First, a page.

Do you also have dreams of being a disco god? Walzing into some glittery club, decked in paisley and gold from head to toe, chest hair drawing in an inferno of sex stares from every lady in the place, as champagne corks hit the ceiling. Your killer handlebar stache is only rivalled by the flowy dream of hair that sits up top, and your musk resembles what you think a bear would smell like after running through the woods for three hours and then rolling in pine needles. There’s something deeply organic and masculine about the disco alpha male, something that was lost decades ago, only to be replaced by gym bros and late-night sleazeballs. The disco man had no need to invest unhealthy amounts of time and money into his muscles or work on his “game,” he had his clothing and his stache and most of all, his un-paralleled dance moves to pride himself on. He could simply walk into a room, and everyone knew pure sex had arrived. Now, clubs are filled with dudes in tight v-necks, nursing a vodka soda, and scouting the dance floor like vultures, waiting for that quality woman to notice their incredible idling skills.
I once had dreams of being a disco god, but could never pull off the attire without getting laughed at and wedgied by my two older cousins Frank and Lynne and my great grandmother Franklin. Growing up on a buffalo farm meant work came first, then drinking, then eating, then watching television in silence, then speeding down dusty roads in a pickup, then everything else. There was no time or place for disco in my youth, but I always had this fantasy of myself spinning Donna Summer and David Bowie records at some club in LA, wearing big sunglasses and hitting the crowd with coloured lazers as some waitress showered me in gold dust. Unfortunately the days for this dream to become a reality have since passed, but I still feel the disco fire that burns deep within my soul when I hear Young Americans. What happened to disco? It got out-muscled. The masculinity of the disco god was too much for boozed-out rockers and tough guys to handle. They were intimidated by such a display of virility, and out of fear of being crushed, they drove disco to the ground.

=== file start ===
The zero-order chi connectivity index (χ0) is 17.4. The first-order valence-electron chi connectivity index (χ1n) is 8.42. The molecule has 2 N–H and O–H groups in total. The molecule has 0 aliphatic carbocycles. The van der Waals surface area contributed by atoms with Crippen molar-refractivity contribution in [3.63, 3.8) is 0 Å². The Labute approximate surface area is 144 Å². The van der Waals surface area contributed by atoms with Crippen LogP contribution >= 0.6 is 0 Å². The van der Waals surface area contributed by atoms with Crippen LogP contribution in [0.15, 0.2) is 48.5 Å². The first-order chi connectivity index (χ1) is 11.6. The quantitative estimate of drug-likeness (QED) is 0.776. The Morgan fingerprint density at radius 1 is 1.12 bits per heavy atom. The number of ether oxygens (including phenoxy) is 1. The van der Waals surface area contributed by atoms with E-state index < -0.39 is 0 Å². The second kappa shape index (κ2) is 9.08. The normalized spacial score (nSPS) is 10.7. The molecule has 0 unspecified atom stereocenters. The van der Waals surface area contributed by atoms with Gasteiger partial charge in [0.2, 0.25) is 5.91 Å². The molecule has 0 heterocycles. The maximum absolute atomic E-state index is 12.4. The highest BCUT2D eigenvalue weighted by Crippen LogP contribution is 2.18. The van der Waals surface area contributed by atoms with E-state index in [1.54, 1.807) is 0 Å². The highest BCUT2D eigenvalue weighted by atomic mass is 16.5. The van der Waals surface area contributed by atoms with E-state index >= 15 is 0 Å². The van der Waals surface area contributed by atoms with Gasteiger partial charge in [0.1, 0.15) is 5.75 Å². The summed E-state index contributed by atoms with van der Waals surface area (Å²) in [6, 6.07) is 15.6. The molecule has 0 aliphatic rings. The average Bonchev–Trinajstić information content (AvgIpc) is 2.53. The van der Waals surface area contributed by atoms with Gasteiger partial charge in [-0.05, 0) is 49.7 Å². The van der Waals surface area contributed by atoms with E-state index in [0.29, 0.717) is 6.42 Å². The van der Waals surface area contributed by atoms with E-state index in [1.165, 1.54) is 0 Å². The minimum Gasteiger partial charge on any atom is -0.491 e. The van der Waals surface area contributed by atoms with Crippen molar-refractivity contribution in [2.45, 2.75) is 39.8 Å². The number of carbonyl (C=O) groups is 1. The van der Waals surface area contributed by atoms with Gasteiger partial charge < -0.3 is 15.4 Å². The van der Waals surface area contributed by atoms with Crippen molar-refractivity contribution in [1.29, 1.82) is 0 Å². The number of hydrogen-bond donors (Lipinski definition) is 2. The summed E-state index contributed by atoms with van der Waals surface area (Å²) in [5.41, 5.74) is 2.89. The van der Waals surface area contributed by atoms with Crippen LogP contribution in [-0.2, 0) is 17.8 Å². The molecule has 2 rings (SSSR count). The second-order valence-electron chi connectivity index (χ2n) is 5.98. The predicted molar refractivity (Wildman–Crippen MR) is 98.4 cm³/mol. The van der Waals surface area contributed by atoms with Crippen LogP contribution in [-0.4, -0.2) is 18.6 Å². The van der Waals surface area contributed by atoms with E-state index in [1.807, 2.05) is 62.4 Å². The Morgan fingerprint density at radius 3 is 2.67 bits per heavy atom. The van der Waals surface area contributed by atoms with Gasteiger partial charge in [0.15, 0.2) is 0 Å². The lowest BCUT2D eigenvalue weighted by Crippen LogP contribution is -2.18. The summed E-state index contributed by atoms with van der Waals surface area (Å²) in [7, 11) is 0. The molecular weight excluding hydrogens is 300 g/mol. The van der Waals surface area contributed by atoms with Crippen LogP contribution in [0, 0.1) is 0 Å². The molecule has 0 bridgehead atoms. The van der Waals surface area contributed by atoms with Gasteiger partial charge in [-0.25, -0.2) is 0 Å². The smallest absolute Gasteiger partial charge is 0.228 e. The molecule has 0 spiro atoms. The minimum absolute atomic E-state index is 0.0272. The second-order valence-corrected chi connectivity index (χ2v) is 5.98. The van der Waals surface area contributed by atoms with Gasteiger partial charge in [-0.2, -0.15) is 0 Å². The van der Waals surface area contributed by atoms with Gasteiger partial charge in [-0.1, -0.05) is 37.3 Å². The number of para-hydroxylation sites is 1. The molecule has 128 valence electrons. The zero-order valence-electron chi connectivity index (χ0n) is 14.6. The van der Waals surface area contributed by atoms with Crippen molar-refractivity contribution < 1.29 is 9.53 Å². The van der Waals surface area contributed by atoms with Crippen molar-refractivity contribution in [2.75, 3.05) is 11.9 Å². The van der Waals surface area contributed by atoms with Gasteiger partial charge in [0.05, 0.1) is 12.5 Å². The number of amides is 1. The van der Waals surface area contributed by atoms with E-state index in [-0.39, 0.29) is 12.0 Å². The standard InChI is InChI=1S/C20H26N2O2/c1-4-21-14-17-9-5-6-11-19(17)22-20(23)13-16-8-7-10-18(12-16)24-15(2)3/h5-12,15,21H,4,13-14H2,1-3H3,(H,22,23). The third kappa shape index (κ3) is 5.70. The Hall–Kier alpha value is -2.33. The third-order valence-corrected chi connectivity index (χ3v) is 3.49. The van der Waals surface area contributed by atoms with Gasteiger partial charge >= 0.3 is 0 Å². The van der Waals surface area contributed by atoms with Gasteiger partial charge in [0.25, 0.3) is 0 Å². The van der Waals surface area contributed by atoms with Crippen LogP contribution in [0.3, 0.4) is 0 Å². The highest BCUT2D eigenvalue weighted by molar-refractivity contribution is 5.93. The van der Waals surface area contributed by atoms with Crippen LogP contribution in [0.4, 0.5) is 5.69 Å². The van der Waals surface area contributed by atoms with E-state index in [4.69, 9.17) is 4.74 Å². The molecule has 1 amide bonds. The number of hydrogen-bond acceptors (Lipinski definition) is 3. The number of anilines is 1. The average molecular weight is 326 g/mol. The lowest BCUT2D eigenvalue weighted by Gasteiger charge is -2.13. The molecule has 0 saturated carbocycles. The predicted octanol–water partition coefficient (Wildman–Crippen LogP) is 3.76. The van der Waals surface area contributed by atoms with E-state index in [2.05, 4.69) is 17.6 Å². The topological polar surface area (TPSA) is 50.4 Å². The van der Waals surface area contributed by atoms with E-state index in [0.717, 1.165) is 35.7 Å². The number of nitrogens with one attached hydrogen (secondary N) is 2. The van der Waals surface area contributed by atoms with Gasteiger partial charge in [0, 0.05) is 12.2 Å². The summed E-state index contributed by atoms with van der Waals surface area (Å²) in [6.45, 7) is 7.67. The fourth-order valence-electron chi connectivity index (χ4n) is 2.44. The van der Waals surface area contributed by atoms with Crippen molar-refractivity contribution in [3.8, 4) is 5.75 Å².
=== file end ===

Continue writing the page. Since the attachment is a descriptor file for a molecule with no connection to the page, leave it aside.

But you’ve heard Daft Punk, and you’ve heard Fonkynson, and now you’re about to hear Todd Terje, so case in point that disco is not dead. A very select army of European producers, mainly French, have found delight in the disco sounds of the 70’s and have done wonders to bring it back. Norwegian producer Todd Terje has been cranking out spacey disco tunes for roughly a decade, and every single one has gone straight to dance-floor-champion status. Hooking dangerously addictive synth riffs over crisp momentous beats, his latest dance tune, Delorean Dynamite is almost too good. With drippy arpeggios, massive swooshes and just the right amount of reverb, this song is one of the most powerful disco tunes I have heard of late. With his debut album It’s Album Time on the way, Todd Terje has given us a sneak peak into his beautifully mastered world, that is sure to change the electro disco game in an instant.
And then there was that time he teamed up with Bryan Ferry and released this stunningly aching track, full of emotion and spacey guitar. A complete departure from his usually up-beat disco tunes, this cover of Robert Palmer’s Johnny and Mary, will show you that Bryan Ferry is still at the top of his vocal game, amongst other things.